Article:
There can be no possible mistake about the bass being on the feed ; you can even see them. They have hunted the herring fry to the surface and are attacking them below, while the gulls are worrying them from above. Go, cast a whitebait fly over those fish, and see if you cannot avenge the death of many a hundred poor baby herring, sprat, and mackerel. These will not be big fish, mind, but what are called ' school bass '; anything from two to five or six pounds. They must make up in numbers for lack of size. They are the fellows the fly fisher should look after ; the monster bass, weighing maybe fifteen pounds, which we see basking in the sunshine off the rocks or round about the harbour, are, as a rule, too stately to worry . themselves over such inconsiderable trifles as baby herrings or whitebait flies. They like something larger and more tasty, as you will discover if you turn to Chapter XI. Sometimes, however, a really splendid fish is found among the school bass.
One great difficulty is to hold the boat in such a place as I have described. When you get to know the spot you will very likely find that during certain tides the bass feed like this for a half-hour or more, and more or less at fixed times. The sea gulls know it far better than you do, and while apparently asleep on their cliff perches, are patiently waiting the advent of the bass.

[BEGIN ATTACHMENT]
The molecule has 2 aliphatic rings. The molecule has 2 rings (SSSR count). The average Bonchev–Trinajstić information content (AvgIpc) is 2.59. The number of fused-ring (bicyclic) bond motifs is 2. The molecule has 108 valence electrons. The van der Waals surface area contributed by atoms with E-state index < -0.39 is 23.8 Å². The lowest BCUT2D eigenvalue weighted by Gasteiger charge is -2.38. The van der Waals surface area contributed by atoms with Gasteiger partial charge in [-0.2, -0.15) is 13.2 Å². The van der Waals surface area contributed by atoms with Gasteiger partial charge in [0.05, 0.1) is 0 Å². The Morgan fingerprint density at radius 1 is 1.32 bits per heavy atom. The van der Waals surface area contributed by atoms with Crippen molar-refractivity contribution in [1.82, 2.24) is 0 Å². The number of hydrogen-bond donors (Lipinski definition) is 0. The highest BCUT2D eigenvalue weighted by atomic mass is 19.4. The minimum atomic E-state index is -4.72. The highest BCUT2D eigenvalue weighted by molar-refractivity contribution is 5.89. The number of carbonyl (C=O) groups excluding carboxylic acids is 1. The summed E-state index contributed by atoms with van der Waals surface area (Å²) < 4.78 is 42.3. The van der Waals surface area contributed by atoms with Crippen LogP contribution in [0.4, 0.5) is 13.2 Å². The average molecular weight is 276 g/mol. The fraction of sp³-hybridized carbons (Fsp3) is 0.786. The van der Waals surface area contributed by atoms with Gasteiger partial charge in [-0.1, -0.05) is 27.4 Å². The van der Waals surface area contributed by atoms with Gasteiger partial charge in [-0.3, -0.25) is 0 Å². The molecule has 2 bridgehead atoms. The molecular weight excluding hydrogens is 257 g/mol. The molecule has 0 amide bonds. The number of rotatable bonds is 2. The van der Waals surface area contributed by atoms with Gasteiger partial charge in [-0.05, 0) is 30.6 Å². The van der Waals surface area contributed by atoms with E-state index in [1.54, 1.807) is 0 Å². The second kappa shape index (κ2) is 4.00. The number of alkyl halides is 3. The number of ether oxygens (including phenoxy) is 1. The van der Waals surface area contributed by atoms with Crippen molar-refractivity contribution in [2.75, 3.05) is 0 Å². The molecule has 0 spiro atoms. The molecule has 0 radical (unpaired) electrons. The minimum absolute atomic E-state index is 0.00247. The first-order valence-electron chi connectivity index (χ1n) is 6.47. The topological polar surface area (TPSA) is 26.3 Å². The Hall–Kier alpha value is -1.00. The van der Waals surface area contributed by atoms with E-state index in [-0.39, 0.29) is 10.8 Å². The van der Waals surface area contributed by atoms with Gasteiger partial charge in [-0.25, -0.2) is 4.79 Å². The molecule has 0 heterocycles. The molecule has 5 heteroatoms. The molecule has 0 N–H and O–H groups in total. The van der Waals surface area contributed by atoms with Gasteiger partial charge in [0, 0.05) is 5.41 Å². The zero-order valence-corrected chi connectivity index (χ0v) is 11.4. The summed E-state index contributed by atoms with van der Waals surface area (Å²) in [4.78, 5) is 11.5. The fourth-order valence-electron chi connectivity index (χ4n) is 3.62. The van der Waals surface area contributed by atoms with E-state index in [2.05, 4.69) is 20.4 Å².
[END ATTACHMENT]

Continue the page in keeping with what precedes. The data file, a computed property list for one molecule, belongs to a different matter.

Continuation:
It may not be herring fry the bass are feeding on. Their quarry may be sand-eels ; in which case an artificial sand-eel of the kind described on p. 157 as being good for sea trout should be tried. I have often intended to make up a combination whitebait fly ; a union of the real and the artificial. It could be done, I think, thus : Whip on to the shank of hook three or four bristles with points projecting. There may be a little peacock harl with a double strip of white swan's quill feather in the place of a wing. Cut a thin strip of gurnard skin and twist it round the shank of the hook. Tightly fasten down each end with waxed silk ; of course, any tough, bright fish-skin will do. For bristles, by the way, it is not necessary to go to a hog, a hair-brush will suffice. I have often rigged up rather novel spinning baits in some such way as this, twisting strips of fish-skin over an arrangement of hooks, and have caught bass with them too.
The flies which Mr. J. C. Wilcocks recommends for these fish are any of the smaller salmon flies, and in particular the Shaldon Shiner, which was used with great success by the late Mr. J. C. Hale, near the village of Shaldon, on the west side of the estuary of the Teign. It is a kind of imitation dragon fly ; the body very thin, of flattened silver wire ; a small brush of scarlet feather for the tail; a little green, blue, and red dubbing out of an old Turkey carpet for the shoulders ; and bright blue wings, to which are added half a dozen fibres of goose feather. It should be made about the size of a mediumsized salmon fly. Nowadays, however, many bass fishermen prefer the fish-skin flies to any made of feather and tinsel. The dogfish-tail fly (p. 171) should be killing. I have not had an opportunity of trying it. One very important thing in fly fishing for bass is to work the fly in rapid jerks, and, of course, the man who can cast well will catch many more fish than he who is inexpert at this most delightful branch of angling.